DN Editorial: Can't rely on YouTube to police the police

Posted: October 05, 2012

WE HAVE argued many times for an independent authority to provide police oversight and accountability, a body to ensure that police don't abuse their power and that when they do, they are disciplined.

We now have that authority in Philadelphia.

Unfortunately, it's YouTube.

The shocking sidewalk slam to Aida Guzman by Lt. Jonathan Josey at Sunday's Puerto Rican Day parade was captured on video, posted on YouTube, and as of yesterday had gotten 1,329,847 views.

That means that Josey, who was suspended with intent to fire by Police Commissioner Charles Ramsey on Wednesday, not only hit a woman, but also sucker-punched the entire city and the Police Department in front of the world.

Ramsey did take prompt action in suspending Josey.

Mayor Nutter made a public apology to Guzman on Thursday.

Neither is enough.

Not in a city with our history of police misconduct, corruption and arrests.

We support the police. But the power they have to detain, arrest, use force over and even kill citizens on behalf of the state is like no other set of powers afforded any other group, including the military. In exchange for that power, police must be open to scrutiny and questions. They need to be accountable for their actions. That doesn't happen without both internal and external checks and balances.

The current Police Advisory Commission has been a well-intentioned but ultimately toothless agency that has few resources and no authority. In the past few years, they have received more than 100 complaints against police annually. The Police Department's Internal Affairs Bureau gets 650-800 per year.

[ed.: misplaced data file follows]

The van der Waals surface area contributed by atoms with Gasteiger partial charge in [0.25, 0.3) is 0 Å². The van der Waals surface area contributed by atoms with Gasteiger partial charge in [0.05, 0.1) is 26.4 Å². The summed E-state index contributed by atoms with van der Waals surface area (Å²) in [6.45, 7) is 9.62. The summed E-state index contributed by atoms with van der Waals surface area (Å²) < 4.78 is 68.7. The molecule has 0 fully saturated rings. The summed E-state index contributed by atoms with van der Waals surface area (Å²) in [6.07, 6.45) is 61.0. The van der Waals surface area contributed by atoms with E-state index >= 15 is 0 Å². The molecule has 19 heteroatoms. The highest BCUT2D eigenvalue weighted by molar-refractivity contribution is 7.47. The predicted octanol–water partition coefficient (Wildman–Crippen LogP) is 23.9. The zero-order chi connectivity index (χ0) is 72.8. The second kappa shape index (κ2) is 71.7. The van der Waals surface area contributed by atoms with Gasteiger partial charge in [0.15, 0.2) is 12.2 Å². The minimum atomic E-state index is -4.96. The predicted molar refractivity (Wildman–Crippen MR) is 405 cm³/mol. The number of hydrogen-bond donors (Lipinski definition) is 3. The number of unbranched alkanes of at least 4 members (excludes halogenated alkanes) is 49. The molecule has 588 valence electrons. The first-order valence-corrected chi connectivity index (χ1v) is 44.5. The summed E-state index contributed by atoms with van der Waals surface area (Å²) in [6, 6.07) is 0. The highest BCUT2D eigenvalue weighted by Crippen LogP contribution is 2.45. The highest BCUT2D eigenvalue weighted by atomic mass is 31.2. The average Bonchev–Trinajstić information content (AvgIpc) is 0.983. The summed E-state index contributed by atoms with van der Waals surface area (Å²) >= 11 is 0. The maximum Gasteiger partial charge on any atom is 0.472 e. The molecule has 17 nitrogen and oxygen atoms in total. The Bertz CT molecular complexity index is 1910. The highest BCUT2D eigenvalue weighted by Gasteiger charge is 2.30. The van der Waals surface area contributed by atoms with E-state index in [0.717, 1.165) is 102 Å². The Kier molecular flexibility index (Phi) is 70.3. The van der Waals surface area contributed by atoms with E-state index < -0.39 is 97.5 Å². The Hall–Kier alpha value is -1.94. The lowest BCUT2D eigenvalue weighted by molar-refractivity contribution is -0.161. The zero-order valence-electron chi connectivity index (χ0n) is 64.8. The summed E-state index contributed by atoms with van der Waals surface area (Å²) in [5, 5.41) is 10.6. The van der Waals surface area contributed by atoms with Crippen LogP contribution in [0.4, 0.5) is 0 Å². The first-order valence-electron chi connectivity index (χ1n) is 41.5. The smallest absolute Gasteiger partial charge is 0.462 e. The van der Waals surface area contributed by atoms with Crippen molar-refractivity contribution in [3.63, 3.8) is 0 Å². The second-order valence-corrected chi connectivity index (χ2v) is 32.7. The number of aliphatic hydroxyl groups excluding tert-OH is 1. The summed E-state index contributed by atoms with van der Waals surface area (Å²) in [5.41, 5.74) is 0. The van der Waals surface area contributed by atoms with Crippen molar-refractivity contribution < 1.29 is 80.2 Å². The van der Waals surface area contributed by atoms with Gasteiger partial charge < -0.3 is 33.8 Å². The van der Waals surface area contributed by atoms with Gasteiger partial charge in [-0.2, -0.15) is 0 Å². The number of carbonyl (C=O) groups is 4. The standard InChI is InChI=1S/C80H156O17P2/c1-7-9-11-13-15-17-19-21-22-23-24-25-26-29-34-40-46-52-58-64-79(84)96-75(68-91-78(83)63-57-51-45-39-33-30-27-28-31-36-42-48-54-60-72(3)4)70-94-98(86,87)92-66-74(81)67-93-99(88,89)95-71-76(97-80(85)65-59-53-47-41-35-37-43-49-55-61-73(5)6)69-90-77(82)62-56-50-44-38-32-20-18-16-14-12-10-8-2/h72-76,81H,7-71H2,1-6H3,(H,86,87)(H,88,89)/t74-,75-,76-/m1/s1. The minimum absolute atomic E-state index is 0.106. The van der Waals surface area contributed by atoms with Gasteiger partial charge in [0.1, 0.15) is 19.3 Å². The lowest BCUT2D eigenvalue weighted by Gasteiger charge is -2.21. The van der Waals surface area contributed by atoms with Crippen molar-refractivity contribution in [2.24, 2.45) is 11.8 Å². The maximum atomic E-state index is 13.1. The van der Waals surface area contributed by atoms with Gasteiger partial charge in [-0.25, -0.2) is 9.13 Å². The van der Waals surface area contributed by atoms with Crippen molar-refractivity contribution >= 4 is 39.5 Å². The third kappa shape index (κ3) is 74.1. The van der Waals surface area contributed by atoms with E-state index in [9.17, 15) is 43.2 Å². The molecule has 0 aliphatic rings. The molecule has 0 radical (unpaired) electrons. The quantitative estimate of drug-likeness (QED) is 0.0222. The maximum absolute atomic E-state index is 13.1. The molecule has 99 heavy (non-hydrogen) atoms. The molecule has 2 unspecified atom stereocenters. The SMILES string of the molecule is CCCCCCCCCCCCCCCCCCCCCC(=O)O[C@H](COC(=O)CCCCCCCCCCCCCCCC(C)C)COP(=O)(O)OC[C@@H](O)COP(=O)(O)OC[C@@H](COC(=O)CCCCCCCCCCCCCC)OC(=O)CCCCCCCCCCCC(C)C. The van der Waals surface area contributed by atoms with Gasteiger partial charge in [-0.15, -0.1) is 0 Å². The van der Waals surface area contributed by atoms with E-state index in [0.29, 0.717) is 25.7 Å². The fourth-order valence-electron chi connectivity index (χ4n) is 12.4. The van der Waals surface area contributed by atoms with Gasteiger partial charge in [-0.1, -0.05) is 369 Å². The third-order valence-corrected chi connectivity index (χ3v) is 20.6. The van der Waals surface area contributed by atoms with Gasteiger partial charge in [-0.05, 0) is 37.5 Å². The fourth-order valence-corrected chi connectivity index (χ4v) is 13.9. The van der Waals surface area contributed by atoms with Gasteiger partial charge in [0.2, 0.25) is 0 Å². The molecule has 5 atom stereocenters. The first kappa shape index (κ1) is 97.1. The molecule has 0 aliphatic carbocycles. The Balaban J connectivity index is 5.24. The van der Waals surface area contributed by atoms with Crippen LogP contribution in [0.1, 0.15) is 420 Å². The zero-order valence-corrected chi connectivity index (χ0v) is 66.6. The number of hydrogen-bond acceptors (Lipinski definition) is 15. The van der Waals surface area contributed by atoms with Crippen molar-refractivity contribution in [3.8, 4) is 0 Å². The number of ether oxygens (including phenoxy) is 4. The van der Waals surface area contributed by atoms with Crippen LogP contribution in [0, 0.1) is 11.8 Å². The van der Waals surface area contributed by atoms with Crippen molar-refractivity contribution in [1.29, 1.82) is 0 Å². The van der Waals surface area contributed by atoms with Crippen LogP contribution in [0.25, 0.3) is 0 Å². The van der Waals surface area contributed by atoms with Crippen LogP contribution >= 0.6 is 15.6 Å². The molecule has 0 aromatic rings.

But can citizens be sure that justice is being done and their complaints are heard?

Many experts question any police department's ability to police itself, citing the insularity and mistrust of outsiders that mark many police departments. We also question how any police department can be effective if citizens mistrust it.

And frankly, the Fraternal Order of Police's response to Josey's firing doesn't do much to raise that trust. FOP president John McNesby said of the suspension: "It sends a a bad message to cops on the street: 'Be careful out there because the city may not have your back.' "

Note to McNesby: That's exactly the message we want to send. The police should be careful out there, and think before they sucker-punch an innocent citizen.

Here's one change that should be considered immediately: Internal Affairs should be posting data online on all complaints received, as well as their disposition.

Nutter should have apologized to Guzman not just for Josey's actions, but also for leading a city that doesn't seem to see the need for stronger police accountability. The message being sent to citizens is, "Make sure you carry a cellphone just in case you need to catch a police officer beating up someone. And if you want to get our attention, make sure you post it on YouTube."

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